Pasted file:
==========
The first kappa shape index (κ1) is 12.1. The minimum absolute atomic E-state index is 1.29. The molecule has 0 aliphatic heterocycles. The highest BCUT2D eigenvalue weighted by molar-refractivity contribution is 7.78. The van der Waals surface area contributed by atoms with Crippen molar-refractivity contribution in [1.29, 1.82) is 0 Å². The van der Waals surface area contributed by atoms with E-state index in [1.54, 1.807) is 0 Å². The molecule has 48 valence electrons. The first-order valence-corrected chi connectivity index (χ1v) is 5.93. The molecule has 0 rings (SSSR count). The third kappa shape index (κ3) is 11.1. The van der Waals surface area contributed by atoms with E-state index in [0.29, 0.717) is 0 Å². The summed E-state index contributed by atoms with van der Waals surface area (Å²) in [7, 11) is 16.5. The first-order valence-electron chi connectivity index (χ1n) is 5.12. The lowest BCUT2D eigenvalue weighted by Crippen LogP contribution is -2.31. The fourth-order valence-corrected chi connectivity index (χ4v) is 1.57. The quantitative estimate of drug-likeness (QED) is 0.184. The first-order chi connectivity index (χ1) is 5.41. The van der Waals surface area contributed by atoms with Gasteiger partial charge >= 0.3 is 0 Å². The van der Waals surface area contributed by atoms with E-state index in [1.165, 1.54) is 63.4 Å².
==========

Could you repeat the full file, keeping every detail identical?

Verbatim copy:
The first kappa shape index (κ1) is 12.1. The minimum absolute atomic E-state index is 1.29. The molecule has 0 aliphatic heterocycles. The highest BCUT2D eigenvalue weighted by molar-refractivity contribution is 7.78. The van der Waals surface area contributed by atoms with Crippen molar-refractivity contribution in [1.29, 1.82) is 0 Å². The van der Waals surface area contributed by atoms with E-state index in [1.54, 1.807) is 0 Å². The molecule has 48 valence electrons. The first-order valence-corrected chi connectivity index (χ1v) is 5.93. The molecule has 0 rings (SSSR count). The third kappa shape index (κ3) is 11.1. The van der Waals surface area contributed by atoms with E-state index in [0.29, 0.717) is 0 Å². The summed E-state index contributed by atoms with van der Waals surface area (Å²) in [7, 11) is 16.5. The first-order valence-electron chi connectivity index (χ1n) is 5.12. The lowest BCUT2D eigenvalue weighted by Crippen LogP contribution is -2.31. The fourth-order valence-corrected chi connectivity index (χ4v) is 1.57. The quantitative estimate of drug-likeness (QED) is 0.184. The first-order chi connectivity index (χ1) is 5.41. The van der Waals surface area contributed by atoms with Gasteiger partial charge >= 0.3 is 0 Å². The van der Waals surface area contributed by atoms with E-state index in [1.165, 1.54) is 63.4 Å².